Dr. Frantz is a bit of an enigma, for there is not a lot of information available except a few theological books that he published in German, here, and here. According to one of these books, he was a Doctor of Theology, Superintendent and head pastor of St. Jacobi in Sangerhausen. Another book from 1858 was entitled The Pretensions of Exact Science Illuminated, with Polemical Glosses, a subject matter that certainly recommended him to write this Foreword! I am practically certain that Dr. Frantz was Lutheran, although the pressure of the Prussian Union (read "Evangelical" without "Lutheran") was tremendous in Germany. I found an earlier reference to a “Pastor Frantz” in Lehre und Wehre which is quite possibly the same pastor. It involved theological disputes in Germany. — So I looked to this 14 page Foreword to Schöpffer's book to glean more about him. At first I thought that I would not publish him because of his seeming over-reliance on renowned German philosophers. But the more I read, the more I found that his real defense was based on... the Holy Scriptures. As we have seen from the famous “Lisco-Knak Affair” of 1868, that any pastor would publicly defend against Copernicanism was quite an oddity in the world, especially in Germany. So here I present Dr. Alexander Frantz... doing just this:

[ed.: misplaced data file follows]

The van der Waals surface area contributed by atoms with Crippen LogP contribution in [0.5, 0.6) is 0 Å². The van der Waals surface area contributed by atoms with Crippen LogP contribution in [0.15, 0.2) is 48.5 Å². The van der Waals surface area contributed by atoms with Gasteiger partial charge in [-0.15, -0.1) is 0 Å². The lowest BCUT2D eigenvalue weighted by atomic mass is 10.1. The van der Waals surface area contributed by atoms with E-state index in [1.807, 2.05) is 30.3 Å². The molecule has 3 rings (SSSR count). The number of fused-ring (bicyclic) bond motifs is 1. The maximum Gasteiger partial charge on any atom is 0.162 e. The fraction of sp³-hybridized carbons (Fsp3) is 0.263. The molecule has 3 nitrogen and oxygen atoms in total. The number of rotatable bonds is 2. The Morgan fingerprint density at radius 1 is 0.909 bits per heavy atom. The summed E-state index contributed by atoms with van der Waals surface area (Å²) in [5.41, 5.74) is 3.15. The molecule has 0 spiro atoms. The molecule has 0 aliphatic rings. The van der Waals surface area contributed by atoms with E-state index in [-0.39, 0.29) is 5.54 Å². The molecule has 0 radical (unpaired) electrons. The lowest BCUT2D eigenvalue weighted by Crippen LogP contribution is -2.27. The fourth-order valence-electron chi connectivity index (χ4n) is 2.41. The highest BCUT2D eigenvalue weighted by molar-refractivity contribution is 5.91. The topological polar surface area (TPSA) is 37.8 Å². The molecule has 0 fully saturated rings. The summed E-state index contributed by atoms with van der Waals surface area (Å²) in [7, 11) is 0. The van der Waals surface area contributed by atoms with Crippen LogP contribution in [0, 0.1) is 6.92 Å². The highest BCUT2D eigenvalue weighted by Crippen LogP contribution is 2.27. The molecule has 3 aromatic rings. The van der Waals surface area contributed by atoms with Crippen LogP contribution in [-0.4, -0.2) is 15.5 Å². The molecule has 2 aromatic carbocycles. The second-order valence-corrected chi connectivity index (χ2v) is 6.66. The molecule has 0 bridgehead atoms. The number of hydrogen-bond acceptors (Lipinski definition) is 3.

Although Dr. Frantz and C.F.W. Walther shared in referring to names outside of theology, Walther was more reserved. He only mentioned Carol Grande and Friedrich Schelling, not Goethe, Hegel, or von Baader -- ones who were more antagonistic to orthodox Christian doctrines. Walther spoke these names in 1868 (to the Eastern District), the year before Dr. Frantz wrote this Foreword. I have often wondered if there was correspondence between these two theologians... if either one used the others research.
I will conclude Dr. Frantz's Foreword in the next Part 18g-2.